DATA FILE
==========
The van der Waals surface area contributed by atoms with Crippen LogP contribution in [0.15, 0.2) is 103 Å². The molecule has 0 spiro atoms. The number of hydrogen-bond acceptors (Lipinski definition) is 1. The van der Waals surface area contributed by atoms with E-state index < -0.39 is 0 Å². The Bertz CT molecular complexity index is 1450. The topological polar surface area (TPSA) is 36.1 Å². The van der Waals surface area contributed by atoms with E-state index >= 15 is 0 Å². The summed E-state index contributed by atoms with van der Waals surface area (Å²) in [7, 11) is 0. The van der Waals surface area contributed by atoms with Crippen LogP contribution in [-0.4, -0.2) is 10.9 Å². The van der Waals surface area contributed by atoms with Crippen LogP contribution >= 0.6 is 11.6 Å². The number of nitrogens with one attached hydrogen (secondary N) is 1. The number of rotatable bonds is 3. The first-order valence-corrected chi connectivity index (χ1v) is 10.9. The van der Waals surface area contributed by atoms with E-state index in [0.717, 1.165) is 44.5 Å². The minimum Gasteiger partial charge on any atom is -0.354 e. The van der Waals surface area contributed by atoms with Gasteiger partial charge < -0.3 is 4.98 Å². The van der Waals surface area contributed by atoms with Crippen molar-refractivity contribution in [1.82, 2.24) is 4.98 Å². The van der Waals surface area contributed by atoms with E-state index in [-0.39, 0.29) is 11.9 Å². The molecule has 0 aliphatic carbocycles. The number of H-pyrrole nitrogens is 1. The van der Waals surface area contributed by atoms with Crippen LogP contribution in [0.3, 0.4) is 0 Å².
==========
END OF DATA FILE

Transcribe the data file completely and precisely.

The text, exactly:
The van der Waals surface area contributed by atoms with Crippen LogP contribution in [0.15, 0.2) is 103 Å². The molecule has 0 spiro atoms. The number of hydrogen-bond acceptors (Lipinski definition) is 1. The van der Waals surface area contributed by atoms with E-state index < -0.39 is 0 Å². The Bertz CT molecular complexity index is 1450. The topological polar surface area (TPSA) is 36.1 Å². The van der Waals surface area contributed by atoms with E-state index >= 15 is 0 Å². The summed E-state index contributed by atoms with van der Waals surface area (Å²) in [7, 11) is 0. The van der Waals surface area contributed by atoms with Crippen LogP contribution in [-0.4, -0.2) is 10.9 Å². The van der Waals surface area contributed by atoms with Crippen LogP contribution >= 0.6 is 11.6 Å². The number of nitrogens with one attached hydrogen (secondary N) is 1. The number of rotatable bonds is 3. The first-order valence-corrected chi connectivity index (χ1v) is 10.9. The van der Waals surface area contributed by atoms with E-state index in [0.717, 1.165) is 44.5 Å². The minimum Gasteiger partial charge on any atom is -0.354 e. The van der Waals surface area contributed by atoms with Gasteiger partial charge < -0.3 is 4.98 Å². The van der Waals surface area contributed by atoms with Crippen molar-refractivity contribution in [1.82, 2.24) is 4.98 Å². The van der Waals surface area contributed by atoms with E-state index in [-0.39, 0.29) is 11.9 Å². The molecule has 0 aliphatic carbocycles. The number of H-pyrrole nitrogens is 1. The van der Waals surface area contributed by atoms with Crippen LogP contribution in [0.3, 0.4) is 0 Å².